This article is a really helpful reminder for when you are teaching emotional intelligence. I reread it probably once a year to remind myself that authenticity is essential when teaching emotional intelligence, or students won't buy into your message.
This article really gets at the reason that EI is so important for teens: they have all these new emotions and are having new life experiences. Without work on their emotional intelligence, adolescence can be much harder than it needs to be. This article is a good introduction and short concise list of how students can work on understanding their emotions and building their emotional intelligence.
If your students need a more concrete framework for understanding emotional intelligence, I would suggest this article. It focuses on Daniel Goleman's Mixed Model of EI, which I think is easier to understand for students who are still working on being able to use abstract concepts to understand the world.
I love using acting to help students put themselves in the shoes of someone else. Empathy is an important part of emotional intelligence. Acting can also safely put you in positions you haven't been in before to get to know yourself better, all while in a safe and supported environment. Not all students would be up for acting activities like this, but if you think your students would respond well then I would highly recommend this activity.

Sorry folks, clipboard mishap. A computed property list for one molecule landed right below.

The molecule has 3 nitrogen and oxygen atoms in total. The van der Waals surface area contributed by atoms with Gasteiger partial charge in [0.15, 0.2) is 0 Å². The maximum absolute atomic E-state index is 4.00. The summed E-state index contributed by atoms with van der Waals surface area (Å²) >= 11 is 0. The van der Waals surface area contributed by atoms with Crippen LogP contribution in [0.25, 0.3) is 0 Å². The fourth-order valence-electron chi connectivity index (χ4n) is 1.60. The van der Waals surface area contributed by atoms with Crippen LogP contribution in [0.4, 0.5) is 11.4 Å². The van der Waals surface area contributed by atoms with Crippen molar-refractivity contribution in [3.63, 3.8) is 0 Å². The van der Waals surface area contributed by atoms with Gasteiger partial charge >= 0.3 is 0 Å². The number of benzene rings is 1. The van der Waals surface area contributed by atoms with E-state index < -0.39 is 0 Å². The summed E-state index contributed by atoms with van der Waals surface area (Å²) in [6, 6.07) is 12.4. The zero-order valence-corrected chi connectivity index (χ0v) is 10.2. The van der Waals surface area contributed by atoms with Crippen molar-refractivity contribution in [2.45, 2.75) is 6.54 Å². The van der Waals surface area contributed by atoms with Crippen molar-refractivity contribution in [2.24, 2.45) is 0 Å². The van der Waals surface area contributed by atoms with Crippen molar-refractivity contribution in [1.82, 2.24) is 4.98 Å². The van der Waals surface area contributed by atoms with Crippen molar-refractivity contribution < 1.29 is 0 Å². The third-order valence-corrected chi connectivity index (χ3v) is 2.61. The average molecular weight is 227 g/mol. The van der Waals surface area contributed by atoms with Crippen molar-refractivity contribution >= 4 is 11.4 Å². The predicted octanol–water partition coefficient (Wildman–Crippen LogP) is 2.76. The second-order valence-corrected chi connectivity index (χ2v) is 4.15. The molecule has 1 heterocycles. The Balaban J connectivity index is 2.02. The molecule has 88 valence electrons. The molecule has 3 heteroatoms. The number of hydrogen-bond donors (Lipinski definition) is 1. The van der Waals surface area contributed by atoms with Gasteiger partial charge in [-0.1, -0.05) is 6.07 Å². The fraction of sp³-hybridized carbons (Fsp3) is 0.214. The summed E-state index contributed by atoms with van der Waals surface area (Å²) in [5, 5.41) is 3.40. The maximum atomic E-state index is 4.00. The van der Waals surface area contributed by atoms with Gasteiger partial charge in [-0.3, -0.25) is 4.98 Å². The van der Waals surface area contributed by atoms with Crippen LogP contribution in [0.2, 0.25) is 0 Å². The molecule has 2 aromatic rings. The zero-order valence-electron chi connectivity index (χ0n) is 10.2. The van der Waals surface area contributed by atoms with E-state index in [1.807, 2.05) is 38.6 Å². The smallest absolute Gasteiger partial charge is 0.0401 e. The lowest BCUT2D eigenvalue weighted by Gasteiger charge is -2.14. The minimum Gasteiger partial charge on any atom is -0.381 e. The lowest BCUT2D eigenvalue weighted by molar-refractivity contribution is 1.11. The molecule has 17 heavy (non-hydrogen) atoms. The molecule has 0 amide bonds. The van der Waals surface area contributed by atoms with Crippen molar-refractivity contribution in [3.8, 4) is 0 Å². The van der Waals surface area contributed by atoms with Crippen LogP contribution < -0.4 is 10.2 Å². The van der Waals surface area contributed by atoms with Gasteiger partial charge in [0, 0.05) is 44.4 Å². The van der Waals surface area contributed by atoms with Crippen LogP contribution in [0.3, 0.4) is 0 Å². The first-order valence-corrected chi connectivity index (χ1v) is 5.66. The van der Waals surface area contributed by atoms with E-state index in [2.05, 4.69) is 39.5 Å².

This short ebook provides a wide variety of activities and worksheets to help build emotional intelligence. I like this book because it provides a range of activities that would work well for different groups of students.
This video does an excellent job of outlining the four areas of emotional intelligence as outlined by the authors of the theory. This is an excellent video for older students who are more abstract thinkers, but can be difficult for those who need more concrete examples.